IBM's Jazz project invites outsiders to jam

Big Blue to let customers peer into process of collaborative development project based on Jazz platform.

IBM likes open source so much, it's adopting the out-in-the-open process for its own product development--to a point.

As part of its Jazz project , the computing giant is expected to announce Monday at its Rational Software Development Conference in Orlando, Fla., plans to use an open-source style process during the building of its forthcoming collaborative development product.

IBM customers and partners will be able to log on to the Jazz.net Web site, where IBM will host the code and related documentation.

"We want to do it in an open and transparent way so that customers can get access to the (product) requirements and help us shape it," said Scott Hebner, vice president of marketing and strategy at IBM Rational.

While the project will initially be limited to IBM customers and partners, the company intends to open up the process more over time, Hebner said. This sort of open-source methodology is already used in projects like the Apache Foundation and at the Java Community Process where Sun Microsystems engineers release regular "builds" of Java software under development.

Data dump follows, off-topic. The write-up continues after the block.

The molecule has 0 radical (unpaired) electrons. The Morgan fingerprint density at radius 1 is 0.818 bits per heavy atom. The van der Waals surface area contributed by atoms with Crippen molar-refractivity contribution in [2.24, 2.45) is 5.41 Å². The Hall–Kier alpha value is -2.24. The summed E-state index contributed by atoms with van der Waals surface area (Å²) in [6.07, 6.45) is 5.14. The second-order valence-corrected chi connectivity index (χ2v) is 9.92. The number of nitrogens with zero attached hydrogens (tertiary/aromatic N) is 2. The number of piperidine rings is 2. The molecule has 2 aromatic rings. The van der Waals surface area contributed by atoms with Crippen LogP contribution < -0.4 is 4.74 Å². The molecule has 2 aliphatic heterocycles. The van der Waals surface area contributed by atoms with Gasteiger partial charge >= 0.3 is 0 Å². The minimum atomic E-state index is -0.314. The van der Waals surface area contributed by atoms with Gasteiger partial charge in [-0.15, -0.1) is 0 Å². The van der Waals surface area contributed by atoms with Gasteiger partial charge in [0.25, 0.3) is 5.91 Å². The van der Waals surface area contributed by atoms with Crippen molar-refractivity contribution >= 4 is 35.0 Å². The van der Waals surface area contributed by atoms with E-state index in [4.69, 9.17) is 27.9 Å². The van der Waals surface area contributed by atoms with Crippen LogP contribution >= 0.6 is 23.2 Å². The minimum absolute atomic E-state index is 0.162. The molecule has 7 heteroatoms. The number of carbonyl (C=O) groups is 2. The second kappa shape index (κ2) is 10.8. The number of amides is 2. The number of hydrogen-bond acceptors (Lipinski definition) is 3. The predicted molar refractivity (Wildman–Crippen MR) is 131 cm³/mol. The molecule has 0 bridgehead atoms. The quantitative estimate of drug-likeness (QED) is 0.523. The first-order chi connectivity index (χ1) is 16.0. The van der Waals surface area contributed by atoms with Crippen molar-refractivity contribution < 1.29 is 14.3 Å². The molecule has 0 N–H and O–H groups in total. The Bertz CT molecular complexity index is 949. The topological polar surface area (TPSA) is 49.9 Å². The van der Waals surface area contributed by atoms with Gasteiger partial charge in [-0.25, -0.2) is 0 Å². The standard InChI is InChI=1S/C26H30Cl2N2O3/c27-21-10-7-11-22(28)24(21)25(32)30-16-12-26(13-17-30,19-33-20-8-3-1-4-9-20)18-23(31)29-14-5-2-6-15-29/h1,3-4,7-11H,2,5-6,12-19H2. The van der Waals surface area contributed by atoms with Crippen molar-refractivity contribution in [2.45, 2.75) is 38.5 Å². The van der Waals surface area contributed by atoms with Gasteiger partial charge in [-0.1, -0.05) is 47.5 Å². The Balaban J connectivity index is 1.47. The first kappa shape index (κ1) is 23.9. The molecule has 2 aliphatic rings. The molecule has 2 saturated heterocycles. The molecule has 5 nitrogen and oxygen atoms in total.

The collaborative development product at IBM will be based on its Jazz platform, Eclipse-based server and client software designed to make teams of developers be more productive.

Also on Monday, IBM plans to release a beta version of IBM Team Concert, a commercial product based on the Jazz platform. It is aimed at allowing different members of a geographically spread-out development team to share information, such as application requirements and defects, to give them good "visibility" into the application development process, Hebner said.

About the author

Martin LaMonica is a senior writer covering green tech and cutting-edge technologies. He joined CNET in 2002 to cover enterprise IT and Web development and was previously executive editor of IT publication InfoWorld.

 

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